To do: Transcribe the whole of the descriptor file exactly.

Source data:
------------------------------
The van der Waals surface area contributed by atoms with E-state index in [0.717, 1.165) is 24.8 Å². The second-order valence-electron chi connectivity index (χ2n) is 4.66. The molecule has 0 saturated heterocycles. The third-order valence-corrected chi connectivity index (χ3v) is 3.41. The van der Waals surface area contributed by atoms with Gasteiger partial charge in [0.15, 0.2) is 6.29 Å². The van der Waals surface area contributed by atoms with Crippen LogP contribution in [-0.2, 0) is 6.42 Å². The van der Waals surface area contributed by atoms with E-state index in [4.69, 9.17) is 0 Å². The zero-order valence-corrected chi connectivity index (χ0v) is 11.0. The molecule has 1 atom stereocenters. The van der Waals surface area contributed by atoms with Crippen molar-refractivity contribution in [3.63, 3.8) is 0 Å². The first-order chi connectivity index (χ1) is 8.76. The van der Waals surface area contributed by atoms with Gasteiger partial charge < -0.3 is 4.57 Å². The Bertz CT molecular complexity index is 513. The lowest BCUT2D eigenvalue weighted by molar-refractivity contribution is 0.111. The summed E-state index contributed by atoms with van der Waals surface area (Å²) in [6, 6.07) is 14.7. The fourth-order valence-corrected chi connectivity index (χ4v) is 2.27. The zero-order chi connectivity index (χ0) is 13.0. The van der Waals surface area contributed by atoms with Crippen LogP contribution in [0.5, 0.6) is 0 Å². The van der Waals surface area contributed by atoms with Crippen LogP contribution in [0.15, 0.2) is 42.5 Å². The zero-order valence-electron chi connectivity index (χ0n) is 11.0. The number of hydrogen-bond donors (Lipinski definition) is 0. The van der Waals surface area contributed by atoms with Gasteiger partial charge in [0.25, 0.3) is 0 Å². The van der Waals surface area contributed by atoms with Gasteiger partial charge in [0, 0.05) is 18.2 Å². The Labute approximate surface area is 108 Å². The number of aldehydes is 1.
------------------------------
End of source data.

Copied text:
The van der Waals surface area contributed by atoms with E-state index in [0.717, 1.165) is 24.8 Å². The second-order valence-electron chi connectivity index (χ2n) is 4.66. The molecule has 0 saturated heterocycles. The third-order valence-corrected chi connectivity index (χ3v) is 3.41. The van der Waals surface area contributed by atoms with Gasteiger partial charge in [0.15, 0.2) is 6.29 Å². The van der Waals surface area contributed by atoms with Crippen LogP contribution in [-0.2, 0) is 6.42 Å². The van der Waals surface area contributed by atoms with E-state index in [4.69, 9.17) is 0 Å². The zero-order valence-corrected chi connectivity index (χ0v) is 11.0. The molecule has 1 atom stereocenters. The van der Waals surface area contributed by atoms with Crippen molar-refractivity contribution in [3.63, 3.8) is 0 Å². The first-order chi connectivity index (χ1) is 8.76. The van der Waals surface area contributed by atoms with Gasteiger partial charge < -0.3 is 4.57 Å². The Bertz CT molecular complexity index is 513. The lowest BCUT2D eigenvalue weighted by molar-refractivity contribution is 0.111. The summed E-state index contributed by atoms with van der Waals surface area (Å²) in [6, 6.07) is 14.7. The fourth-order valence-corrected chi connectivity index (χ4v) is 2.27. The zero-order chi connectivity index (χ0) is 13.0. The van der Waals surface area contributed by atoms with Crippen LogP contribution in [0.5, 0.6) is 0 Å². The van der Waals surface area contributed by atoms with Crippen LogP contribution in [0.15, 0.2) is 42.5 Å². The zero-order valence-electron chi connectivity index (χ0n) is 11.0. The number of hydrogen-bond donors (Lipinski definition) is 0. The van der Waals surface area contributed by atoms with Gasteiger partial charge in [0.25, 0.3) is 0 Å². The van der Waals surface area contributed by atoms with Gasteiger partial charge in [0, 0.05) is 18.2 Å². The Labute approximate surface area is 108 Å². The number of aldehydes is 1.